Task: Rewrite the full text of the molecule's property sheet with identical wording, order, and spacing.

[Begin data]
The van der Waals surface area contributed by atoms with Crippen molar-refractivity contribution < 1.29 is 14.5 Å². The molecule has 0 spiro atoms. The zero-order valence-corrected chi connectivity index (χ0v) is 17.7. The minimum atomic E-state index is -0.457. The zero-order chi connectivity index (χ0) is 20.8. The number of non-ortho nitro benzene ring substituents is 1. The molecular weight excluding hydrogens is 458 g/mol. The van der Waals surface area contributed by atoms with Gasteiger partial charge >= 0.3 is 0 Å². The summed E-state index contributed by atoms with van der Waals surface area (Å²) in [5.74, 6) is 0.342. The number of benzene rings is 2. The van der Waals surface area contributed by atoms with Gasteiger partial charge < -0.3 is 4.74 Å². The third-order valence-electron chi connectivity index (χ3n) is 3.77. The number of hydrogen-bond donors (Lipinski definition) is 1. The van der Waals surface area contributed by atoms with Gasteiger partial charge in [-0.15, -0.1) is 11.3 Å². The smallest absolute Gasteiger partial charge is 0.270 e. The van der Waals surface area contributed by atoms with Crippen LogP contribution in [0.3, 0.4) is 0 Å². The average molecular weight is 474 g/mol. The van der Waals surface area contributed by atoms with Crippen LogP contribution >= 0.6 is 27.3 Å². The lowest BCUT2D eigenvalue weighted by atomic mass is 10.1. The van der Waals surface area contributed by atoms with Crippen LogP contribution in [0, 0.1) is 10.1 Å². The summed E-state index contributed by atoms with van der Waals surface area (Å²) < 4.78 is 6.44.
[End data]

The van der Waals surface area contributed by atoms with Crippen molar-refractivity contribution < 1.29 is 14.5 Å². The molecule has 0 spiro atoms. The zero-order valence-corrected chi connectivity index (χ0v) is 17.7. The minimum atomic E-state index is -0.457. The zero-order chi connectivity index (χ0) is 20.8. The number of non-ortho nitro benzene ring substituents is 1. The molecular weight excluding hydrogens is 458 g/mol. The van der Waals surface area contributed by atoms with Gasteiger partial charge >= 0.3 is 0 Å². The summed E-state index contributed by atoms with van der Waals surface area (Å²) in [5.74, 6) is 0.342. The number of benzene rings is 2. The van der Waals surface area contributed by atoms with Gasteiger partial charge < -0.3 is 4.74 Å². The third-order valence-electron chi connectivity index (χ3n) is 3.77. The number of hydrogen-bond donors (Lipinski definition) is 1. The van der Waals surface area contributed by atoms with Gasteiger partial charge in [-0.15, -0.1) is 11.3 Å². The smallest absolute Gasteiger partial charge is 0.270 e. The van der Waals surface area contributed by atoms with Crippen LogP contribution in [0.3, 0.4) is 0 Å². The average molecular weight is 474 g/mol. The van der Waals surface area contributed by atoms with Crippen LogP contribution >= 0.6 is 27.3 Å². The lowest BCUT2D eigenvalue weighted by atomic mass is 10.1. The van der Waals surface area contributed by atoms with Crippen LogP contribution in [0, 0.1) is 10.1 Å². The summed E-state index contributed by atoms with van der Waals surface area (Å²) < 4.78 is 6.44.